Must Be The Money, Or Is It Delusion? Grambling State Fires Hue Jackson After Only Two Seasons Because He Doesn’t Get HBCU Culture

The Hue Jackson era is over at Grambling State University in Louisiana, and having left the football program in better shape than when he entered, it begs the question: what happened?

Without a massive windfall in cash flow from the football program, Jackson’s services are no longer needed, as Grambling currently ranks 13th in HBCU sports profits out of 21 teams and Top 5 in revenue losses. In 2018, the team was ranked 14th by revenue, which is similar.

Hue Jackson Understands Deion’s HBCU Criticisms

However, although it is easy to judge a coach by the wins and losses, there are inherent problems within the systems of the nation’s Historically Black Colleges and Universities that other former NFL-caliber professionals like Deion Sanders decried.


Jackson felt he needed more time to turn the program around and was cut short, but the narrative is the same: lack of resources.

“I think we all know programs can’t be turned around in two years at institutions where funding is extremely inadequate; facilities, equipment, and training support are in significant despair,” Jackson said on the “Offscript” podcast. “Institutional support is limited, and opportunities are derailed at every turn; I think we know that. Again, the lack of transparency, coordination, and collaboration will continue, in my opinion, to plague the HBCUs. Those things got to be dealt with.”

He continued, “You have to give it three years when you come in the first year. I’m not just talking about Grambling but about any place. You need to make sure you understand the lay of the land.” He added that as for the firing, “he And “I would have felt as though it was warranted if this year looked like the first year.”

Still, Jackson needed time to adjust to the differences at an HBCU — which is primarily the culture. Jackson stated throughout his tenure that he needed time to embrace HBCU culture and traditions. Grambling went 0-2 in the Bayou Classic under Jackson and failed to reach the SWAC Championship in each season, which is akin to a death march.

Grambling State says it knows exactly what type of person they are looking for going forward.

“Somebody who can galvanize the base,” Grambling athletic director Trayvean Scott said during a press conference on Tuesday, Nov. 28. “Somebody who really understands that this is a very special place. Somebody that understands the expectations,” Scott said.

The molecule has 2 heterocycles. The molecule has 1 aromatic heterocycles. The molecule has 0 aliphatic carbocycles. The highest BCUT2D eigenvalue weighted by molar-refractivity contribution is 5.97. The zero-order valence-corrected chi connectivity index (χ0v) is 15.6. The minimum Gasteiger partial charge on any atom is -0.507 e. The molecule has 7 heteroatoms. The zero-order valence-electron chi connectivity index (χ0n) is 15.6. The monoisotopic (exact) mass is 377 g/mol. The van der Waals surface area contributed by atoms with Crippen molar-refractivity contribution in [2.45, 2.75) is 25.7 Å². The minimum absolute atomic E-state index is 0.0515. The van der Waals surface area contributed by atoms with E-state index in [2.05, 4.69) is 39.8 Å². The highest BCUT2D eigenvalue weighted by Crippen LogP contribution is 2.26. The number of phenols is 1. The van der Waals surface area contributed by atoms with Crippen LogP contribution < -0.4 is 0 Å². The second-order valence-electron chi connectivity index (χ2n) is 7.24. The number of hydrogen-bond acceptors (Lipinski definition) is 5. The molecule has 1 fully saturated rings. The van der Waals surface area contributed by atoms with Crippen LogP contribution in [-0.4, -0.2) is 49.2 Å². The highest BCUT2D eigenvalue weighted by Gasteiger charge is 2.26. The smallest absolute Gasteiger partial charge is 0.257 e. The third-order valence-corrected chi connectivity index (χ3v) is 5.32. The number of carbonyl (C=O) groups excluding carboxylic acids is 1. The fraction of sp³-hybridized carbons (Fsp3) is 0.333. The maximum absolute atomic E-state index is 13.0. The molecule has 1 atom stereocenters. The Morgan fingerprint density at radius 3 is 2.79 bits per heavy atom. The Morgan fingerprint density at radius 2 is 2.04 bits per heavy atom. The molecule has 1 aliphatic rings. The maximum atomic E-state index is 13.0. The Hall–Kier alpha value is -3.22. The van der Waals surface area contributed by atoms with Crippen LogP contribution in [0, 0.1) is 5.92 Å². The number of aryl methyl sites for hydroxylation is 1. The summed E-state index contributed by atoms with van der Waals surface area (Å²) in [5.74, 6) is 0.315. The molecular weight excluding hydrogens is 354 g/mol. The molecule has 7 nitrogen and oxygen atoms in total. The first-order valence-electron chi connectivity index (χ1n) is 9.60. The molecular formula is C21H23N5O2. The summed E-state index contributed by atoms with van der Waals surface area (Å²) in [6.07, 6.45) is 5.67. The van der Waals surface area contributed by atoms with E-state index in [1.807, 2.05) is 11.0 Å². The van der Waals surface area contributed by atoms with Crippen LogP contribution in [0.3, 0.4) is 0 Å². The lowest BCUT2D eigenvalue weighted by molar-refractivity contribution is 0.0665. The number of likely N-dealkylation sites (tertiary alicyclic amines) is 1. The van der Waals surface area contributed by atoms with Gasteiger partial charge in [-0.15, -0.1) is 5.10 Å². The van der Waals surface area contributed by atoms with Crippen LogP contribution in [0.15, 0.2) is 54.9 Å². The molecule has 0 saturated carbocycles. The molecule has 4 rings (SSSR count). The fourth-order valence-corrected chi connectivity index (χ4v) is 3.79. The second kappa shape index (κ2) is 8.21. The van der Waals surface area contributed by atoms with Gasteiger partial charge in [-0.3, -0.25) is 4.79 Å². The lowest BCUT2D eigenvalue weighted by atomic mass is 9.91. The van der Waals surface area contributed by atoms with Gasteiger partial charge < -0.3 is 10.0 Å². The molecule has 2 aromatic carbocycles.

“I was just having a conversion, and one of our student-athletes said, ‘I’m probably the only student-athlete in the history of our institution, on the football side, to leave here and not win a championship.’ That’s significant. And we’ve got to identify a coach who understands that and welcomes them because we’re not going to shy away from them, not just in football but in any sport.”

Same Old Song

Grambling completed the 2023 season with a losing record of 5-6 overall, including a season-ending 27-22 loss to Baton Rouge’s Southern University on Saturday in the Bayou Classic. Ironically, Southern leads all HBCUs in NCAA Division I revenue.

In total, Jackson went 8-14, improving from just three wins in 2022 to five wins this past season. However, this improved from the season before he was named head coach in December 2021, which yielded a 0-4 record and last place in the SWAC West.

Jackson had replaced former head coach Broderick Fobbs, whom Grambling fired after eight seasons. Jackson agreed to a four-year $1.6 million contract that paid him an annual salary of $400,000.

The bright side for Jackson is that with only the first two years guaranteed, Grambling will still pay the remaining portion of Jackson’s second-year salary over the current fiscal year.

Having echoed similar frustrations to the ones Deion Sanders often expressed at Jackson State before leaving for Colorado and those also expressed by Hall of Famer Ed Reed, who was done dirty by Bethune-Cookman before he even got a chance to garner the school more funding and respect, Hue Jackson’s tenure at Grambling can be surmised as an attempt to enrich the HBCU football ranks organically.

Unfortunately, he got the hook quicker than most NFL coaches, which isn’t a great look for his legacy, but not all his fault. Patience is just not a virtue anymore in college sports on all levels.

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